Focus shifts from Covid-19 to political challenges facing Prayut govt

As coronavirus-related restrictions ease and people gradually resume their normal lives, Thai politics is all set to heat up again.

Politicians will resume business as usual when Parliament opens for a new session on Friday.

Observers, however, predict that political tension is likely to spring from internal conflicts in the ruling coalition rather than from opposition parties or political movements outside Parliament. But they still expect the government to survive at least until the end of its first year in power.

The House of Representatives will on May 27-29 consider three executive decrees that empower the government to secure loans of up to Bt1.9 trillion to help cushion the impact of the Covid-19 pandemic on the economy and people.

However, far more interesting than the debate on the decrees is the power struggle that is brewing in the ruling Palang Pracharath Party and its coalition partners, political analysts said.

At least two major factions in Palang Pracharath, including the Sam Mitr (Three Allies) group, are reportedly pushing Prime Minister Prayut Chan-o-cha to replace party leader Uttama Savanayana, who is also Finance Minister, with Deputy Prime Minister Prawit Wongsuwan, who is currently the party’s chief strategist.

The factions have also demanded that Prayut reshuffle the Cabinet to hand them more seats.

The coalition Bhumjaithai Party, whose size swelled to 61 MPs thanks the dissolution of the Future Forward Party, is also expected to bargain for one more Cabinet seat, observers said.

“Government politicians will likely make these demands in exchange for votes to approve the three decrees,” said Stithorn Thananithichot, a political scientist from King Prajadhipok’s Institute.

Prayut may have no choice but to concede to some of these demands or else risk the three decrees being voted down, he added.

Although the rejection of any executive decree would not result in a legal penalty, it might bring demands for the government or the premier to take responsibility by resigning, analysts pointed out.

“And it would also cause a loss of face for PM Prayut [proving he cannot control his ruling party MPs],” the academic added.

However, the political scientist believes Prayut will eventually successfully manage the power bargaining, because none of the protagonists will want to withdraw support from the government and join the opposition.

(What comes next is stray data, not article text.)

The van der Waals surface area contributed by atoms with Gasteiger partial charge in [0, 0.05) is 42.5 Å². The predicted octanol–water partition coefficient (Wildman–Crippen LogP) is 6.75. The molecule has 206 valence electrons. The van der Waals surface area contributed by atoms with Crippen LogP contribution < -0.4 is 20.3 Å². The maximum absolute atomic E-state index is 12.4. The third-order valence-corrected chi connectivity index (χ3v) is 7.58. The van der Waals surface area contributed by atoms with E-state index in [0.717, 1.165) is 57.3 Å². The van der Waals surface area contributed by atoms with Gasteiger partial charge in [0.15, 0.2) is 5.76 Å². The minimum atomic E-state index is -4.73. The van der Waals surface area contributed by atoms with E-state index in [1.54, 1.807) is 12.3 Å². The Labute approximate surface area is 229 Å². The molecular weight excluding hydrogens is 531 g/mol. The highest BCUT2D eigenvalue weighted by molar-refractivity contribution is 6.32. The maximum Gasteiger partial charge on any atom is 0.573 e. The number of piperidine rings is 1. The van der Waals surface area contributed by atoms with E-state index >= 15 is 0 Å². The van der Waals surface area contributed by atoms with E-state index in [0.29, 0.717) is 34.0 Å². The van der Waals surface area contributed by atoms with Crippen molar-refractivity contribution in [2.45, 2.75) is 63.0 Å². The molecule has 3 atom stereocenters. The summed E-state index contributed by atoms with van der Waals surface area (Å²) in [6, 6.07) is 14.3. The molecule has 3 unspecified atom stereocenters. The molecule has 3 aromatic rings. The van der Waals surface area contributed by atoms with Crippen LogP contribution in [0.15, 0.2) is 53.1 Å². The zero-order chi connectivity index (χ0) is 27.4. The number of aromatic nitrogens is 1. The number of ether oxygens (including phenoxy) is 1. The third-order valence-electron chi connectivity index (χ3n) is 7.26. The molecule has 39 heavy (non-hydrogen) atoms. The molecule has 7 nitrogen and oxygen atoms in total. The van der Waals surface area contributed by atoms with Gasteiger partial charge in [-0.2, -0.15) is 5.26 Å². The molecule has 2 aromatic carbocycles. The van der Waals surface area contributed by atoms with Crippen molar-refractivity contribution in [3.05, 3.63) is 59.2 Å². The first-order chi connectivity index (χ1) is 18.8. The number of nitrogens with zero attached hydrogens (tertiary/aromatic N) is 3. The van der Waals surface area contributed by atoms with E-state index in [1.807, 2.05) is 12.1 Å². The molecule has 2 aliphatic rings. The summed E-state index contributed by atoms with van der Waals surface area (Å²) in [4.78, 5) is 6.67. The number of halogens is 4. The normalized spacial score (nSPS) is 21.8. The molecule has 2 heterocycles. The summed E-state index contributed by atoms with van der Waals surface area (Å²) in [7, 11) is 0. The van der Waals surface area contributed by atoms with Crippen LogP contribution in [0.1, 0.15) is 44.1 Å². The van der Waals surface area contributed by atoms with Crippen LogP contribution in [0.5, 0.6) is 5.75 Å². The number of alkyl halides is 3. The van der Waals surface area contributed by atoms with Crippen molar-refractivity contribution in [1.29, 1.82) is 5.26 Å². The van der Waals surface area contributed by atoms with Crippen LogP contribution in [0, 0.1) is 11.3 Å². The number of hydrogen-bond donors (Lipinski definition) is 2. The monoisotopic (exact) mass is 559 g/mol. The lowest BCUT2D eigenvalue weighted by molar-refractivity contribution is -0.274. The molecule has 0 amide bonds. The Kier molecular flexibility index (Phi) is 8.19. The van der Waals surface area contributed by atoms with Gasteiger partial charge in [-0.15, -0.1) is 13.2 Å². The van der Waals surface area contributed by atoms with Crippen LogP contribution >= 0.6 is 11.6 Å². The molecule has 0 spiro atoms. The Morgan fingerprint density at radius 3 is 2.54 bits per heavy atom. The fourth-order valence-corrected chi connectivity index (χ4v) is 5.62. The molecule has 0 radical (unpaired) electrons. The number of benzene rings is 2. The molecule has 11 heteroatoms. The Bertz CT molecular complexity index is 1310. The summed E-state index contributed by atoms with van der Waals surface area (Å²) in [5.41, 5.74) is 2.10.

He reckons Prayut will probably concede to a change of party leader, but is uncertain whether he will reshuffle his Cabinet soon. Stithorn also thinks Prayut will wait until July when the government marks it first year in power.

“Making any change in his Cabinet now will hurt his image and credibility,” the expert said.

“The public wants to see the government focus on tackling the coronavirus contagion, so Prayut will disappoint them if he pays more attention to political games than public health.”

All eyes on student rallies

Although the government now appears comfortable with a clear majority of almost 60 MPs, and key opposition politicians from the defunct Future Forward are now banned from politics, it cannot afford to ignore political movements mobilising outside Parliament, another critic warned.

Of special concern is that street protests could reappear after the national state of emergency is lifted as the outbreak eases.

The state of emergency is due to expire at the end of this month, then we will see whether flash mobs return with the force they displayed early this year, said Yuthaporn Issarachai, a political scientist from Sukhothai Thammathirat Open University.

Yuthaporn was more impressed with the impact of flash mobs organised by student activists, than that of the Progressive Forward Group, the reincarnation of Future Forward, as the students were not closely aligned with any political group. But he doubts whether the student movement after the outbreak will be strong enough to go after the government.

Student activists from major universities began staging nationwide demonstrations against the government in February, after the dissolution of Future Forward. But they have reportedly disagreed on whether they would return to protesting and on reasons for doing so.

Yuthaporn said whether campus rallies could achieve their goals depended on overall political circumstances, including the government’s ability to ease people’s suffering during the pandemic and its transparency in spending loan money to reboot the economy.

Yet, with continuing support from the military and effective handling of internal conflicts among coalition partners, Yuthaporn reckoned the Prayut government could survive its first year, though he believes staying in power for a second year would be a tough task.

“This is because not just Thailand, but the rest of the world will enter a phase of economic restoration in the post-Covid-19 era. And that is an external factor beyond the control of the government,” the academic said.

By ThaiPBS World’s Political Desk


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